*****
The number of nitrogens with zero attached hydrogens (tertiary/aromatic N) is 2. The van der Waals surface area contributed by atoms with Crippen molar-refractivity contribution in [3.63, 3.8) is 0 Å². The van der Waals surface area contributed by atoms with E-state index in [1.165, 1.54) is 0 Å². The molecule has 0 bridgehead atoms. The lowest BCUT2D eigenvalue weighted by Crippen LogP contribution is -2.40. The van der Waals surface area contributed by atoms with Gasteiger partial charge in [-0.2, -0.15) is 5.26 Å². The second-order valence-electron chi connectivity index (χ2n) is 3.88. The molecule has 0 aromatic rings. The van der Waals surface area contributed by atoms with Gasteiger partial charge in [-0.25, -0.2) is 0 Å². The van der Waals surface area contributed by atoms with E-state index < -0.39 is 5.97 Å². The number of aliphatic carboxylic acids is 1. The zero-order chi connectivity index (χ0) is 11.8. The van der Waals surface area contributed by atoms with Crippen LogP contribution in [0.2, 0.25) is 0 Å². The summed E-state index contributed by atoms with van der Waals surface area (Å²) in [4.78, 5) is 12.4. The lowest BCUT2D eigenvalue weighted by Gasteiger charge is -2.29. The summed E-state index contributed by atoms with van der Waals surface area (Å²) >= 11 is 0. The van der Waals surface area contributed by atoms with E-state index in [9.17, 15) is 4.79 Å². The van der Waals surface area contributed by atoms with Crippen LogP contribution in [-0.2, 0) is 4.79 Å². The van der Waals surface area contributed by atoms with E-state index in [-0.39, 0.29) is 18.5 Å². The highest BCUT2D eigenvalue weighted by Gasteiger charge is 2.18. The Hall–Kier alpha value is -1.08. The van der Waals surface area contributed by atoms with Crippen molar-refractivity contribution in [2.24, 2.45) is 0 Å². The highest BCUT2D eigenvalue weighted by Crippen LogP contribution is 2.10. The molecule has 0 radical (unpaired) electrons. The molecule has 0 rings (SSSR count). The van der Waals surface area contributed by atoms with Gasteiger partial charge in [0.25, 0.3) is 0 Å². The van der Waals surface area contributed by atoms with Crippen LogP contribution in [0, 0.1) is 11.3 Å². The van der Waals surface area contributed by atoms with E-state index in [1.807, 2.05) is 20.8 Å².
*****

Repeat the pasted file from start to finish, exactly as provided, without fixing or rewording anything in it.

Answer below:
The number of nitrogens with zero attached hydrogens (tertiary/aromatic N) is 2. The van der Waals surface area contributed by atoms with Crippen molar-refractivity contribution in [3.63, 3.8) is 0 Å². The van der Waals surface area contributed by atoms with E-state index in [1.165, 1.54) is 0 Å². The molecule has 0 bridgehead atoms. The lowest BCUT2D eigenvalue weighted by Crippen LogP contribution is -2.40. The van der Waals surface area contributed by atoms with Gasteiger partial charge in [-0.2, -0.15) is 5.26 Å². The second-order valence-electron chi connectivity index (χ2n) is 3.88. The molecule has 0 aromatic rings. The van der Waals surface area contributed by atoms with Gasteiger partial charge in [-0.25, -0.2) is 0 Å². The van der Waals surface area contributed by atoms with E-state index < -0.39 is 5.97 Å². The number of aliphatic carboxylic acids is 1. The zero-order chi connectivity index (χ0) is 11.8. The van der Waals surface area contributed by atoms with Crippen LogP contribution in [0.2, 0.25) is 0 Å². The summed E-state index contributed by atoms with van der Waals surface area (Å²) in [4.78, 5) is 12.4. The lowest BCUT2D eigenvalue weighted by Gasteiger charge is -2.29. The summed E-state index contributed by atoms with van der Waals surface area (Å²) >= 11 is 0. The van der Waals surface area contributed by atoms with E-state index in [9.17, 15) is 4.79 Å². The van der Waals surface area contributed by atoms with Crippen LogP contribution in [-0.2, 0) is 4.79 Å². The van der Waals surface area contributed by atoms with E-state index in [-0.39, 0.29) is 18.5 Å². The highest BCUT2D eigenvalue weighted by Gasteiger charge is 2.18. The Hall–Kier alpha value is -1.08. The van der Waals surface area contributed by atoms with Crippen molar-refractivity contribution in [2.24, 2.45) is 0 Å². The highest BCUT2D eigenvalue weighted by Crippen LogP contribution is 2.10. The molecule has 0 radical (unpaired) electrons. The molecule has 0 rings (SSSR count). The van der Waals surface area contributed by atoms with Gasteiger partial charge in [0.25, 0.3) is 0 Å². The van der Waals surface area contributed by atoms with Crippen LogP contribution in [0, 0.1) is 11.3 Å². The van der Waals surface area contributed by atoms with E-state index in [1.807, 2.05) is 20.8 Å².